With so many free-agent pitchers finding homes by this point, could the Marlins escalate efforts to shop from their rotation for a lineup boost? They lost 93 games despite having NL Cy Young winner Sandy Alcantara; they need offense. Pablo Lopez is two years from free agency, Trevor Rogers and Jesus Luzardo are each four years out, and Edward Cabrera has a full six years of service remaining. Cabrera is probably almost as untouchable as Alcantara, but the other three? My August proposal was Foscue, Nathaniel Lowe, and righties Zak Kent (a starter) and Marc Church (a reliever) for Lopez and stopgap first baseman Garrett Cooper. A couple weeks ago, I threw the idea of Ezequiel Duran plus Leody Taveras for Rogers against the wall. I’d go there and then some for Luzardo, such as potentially adding shortstop Maximo Acosta or first baseman Blaine Crim.

The Brewers maintain they won’t trade aces Corbin Burnes or Brandon Woodruff, and I’d put more stock in that than the Pirates’ position on Reynolds. What about mid-rotation guys Eric Lauer (two years) or Freddy Peralta (two years guaranteed plus payroll-friendly club options in 2025 and 2026)? Probably tougher to accomplish than a deal with Miami: White or Leiter would probably need to be in the deal, and I’m not sure Lauer or Peralta is a dependable enough commodity to move one of them. Now, if the Braves are going to shop two years of Max Fried? You’d have to consider it.

The Diamondbacks probably won’t move starter Zac Gallen but have a surfeit of young outfielders who could interest Texas, and the non-Corbin Carroll names could be available. Daulton Varsho, athletic enough to play center field while also continuing to catch twice a week, had an eye-opening second half. Alek Thomas has tremendous upside but was overmatched as a rookie in 2022; is he Jo Adell (stay away) or Austin Riley (get him while you can)? Arizona is reportedly seeking big leaguers in return—which likely rules out the idea of getting them to throw in 31-year-old reliever Joe Mantiply—and I doubt a package headed by Dane Dunning and Josh Smith is enough to pry Varsho or Thomas loose. I might check, though.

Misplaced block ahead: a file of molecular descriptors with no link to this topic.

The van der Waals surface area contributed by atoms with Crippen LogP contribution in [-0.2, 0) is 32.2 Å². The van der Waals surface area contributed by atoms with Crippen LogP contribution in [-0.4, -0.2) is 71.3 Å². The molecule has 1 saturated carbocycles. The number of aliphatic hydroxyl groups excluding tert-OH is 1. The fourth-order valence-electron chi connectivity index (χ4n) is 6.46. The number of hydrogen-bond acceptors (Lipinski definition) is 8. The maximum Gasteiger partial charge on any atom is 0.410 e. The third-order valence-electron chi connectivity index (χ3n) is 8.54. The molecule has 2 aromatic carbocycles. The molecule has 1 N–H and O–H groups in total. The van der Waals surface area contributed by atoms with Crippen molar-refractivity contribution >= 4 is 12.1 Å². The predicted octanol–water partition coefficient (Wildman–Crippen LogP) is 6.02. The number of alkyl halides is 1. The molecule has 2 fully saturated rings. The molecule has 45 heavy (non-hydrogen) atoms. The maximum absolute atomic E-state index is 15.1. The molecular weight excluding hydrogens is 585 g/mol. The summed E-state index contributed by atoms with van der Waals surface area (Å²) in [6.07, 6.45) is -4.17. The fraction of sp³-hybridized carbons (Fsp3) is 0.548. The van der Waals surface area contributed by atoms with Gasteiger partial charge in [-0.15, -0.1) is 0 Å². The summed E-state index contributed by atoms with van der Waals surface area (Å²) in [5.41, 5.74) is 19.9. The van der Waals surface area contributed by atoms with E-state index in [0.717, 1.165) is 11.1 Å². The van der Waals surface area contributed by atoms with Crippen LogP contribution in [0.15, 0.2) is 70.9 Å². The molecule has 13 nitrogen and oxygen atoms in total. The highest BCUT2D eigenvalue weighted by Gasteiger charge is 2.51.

One more idea: if Young were to get on the phone with his Diamondbacks counterpart Mike Hazen, the conversation would inevitably—and probably at Hazen’s prompting—turn to Madison Bumgarner. Arizona made a very bad deal signing MadBum to a five-year, $85 million contract three winters ago. He hasn’t had a league-average season since, going a combined 15-29, 4.98 while striking out only seven batters per nine innings. He’s due $23 million this coming season and another $14 million in 2024. 

But the 33-year-old (I know, I didn’t believe it, either) recorded World Series wins for Bochy in 2010, 2012, and 2014. Not vulture wins, either. In his four World Series starts plus a five-inning relief appearance to close out Game 7 in 2014, Bumgarner allowed one run in 36 innings, scattering 14 hits and five walks. 

He’s not that guy anymore, obviously. Not close. But he’s Bochy’s guy. And with the recent injury histories that deGrom, Heaney, and Gray bring into 2023, it wouldn’t hurt to have another veteran to compete with Odorizzi for the occasionally-skipped fifth slot and generally fortify what’s already in place. Bumgarner logged 305 innings in 2021-22. Among Rangers starters, only Perez (310 1/3) pitched more. 

If Hazen does bring Bumgarner’s name up, let’s say Young rejects the first dozen names on Arizona’s wish list and considers responding with this: Crim and Brett Martin for Bumgarner, Mantiply, and $20 million. Bumgarner comes to Texas as a two-year, $17 million pitcher and brings with him a badly needed late-inning weapon. Arizona gets the younger southpaw reliever, a future big-league bat that projects at first base (where the club is thin), and, perhaps most importantly, off Bumgarner’s deal.

But before pitching the two-for-two, the Rangers test balloon the following, just to see how badly the Diamondbacks want to trim a sizable chunk of Bumgarner’s contract: Dunning, Smith, Martin, and Crim for Thomas, Bumgarner, Mantiply, and $20 million. If that’s not enough for Hazen to move Thomas, go back to the original two-for-two. Suddenly the winter shopping list is down to an outfielder and a right-handed reliever to close (along with re-signing lefty reliever Matt Moore).

Not all these deals will work. Some will be outside the Rangers’ comfort level. Others won’t be enticing enough for the other team. But given where the Rangers are—and where they’ve proven their mindset is—it’s possible that just by continuing on their aggressive path and dangling real prospects, they might work themselves into a position to get a yes somewhere because other buying teams either will not or cannot do the same.

The Rangers set the tone for what’s been a recession-proof offseason with their pocketbook. If they can channel that same initiative into the trade market, they may just ease some league-wide gridlock—and make their roster even better along the way. 

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Jamey Newberg

Jamey Newberg

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Jamey Newberg covers the Rangers for StrongSide. He has lived in Dallas his entire life, with the exception of a…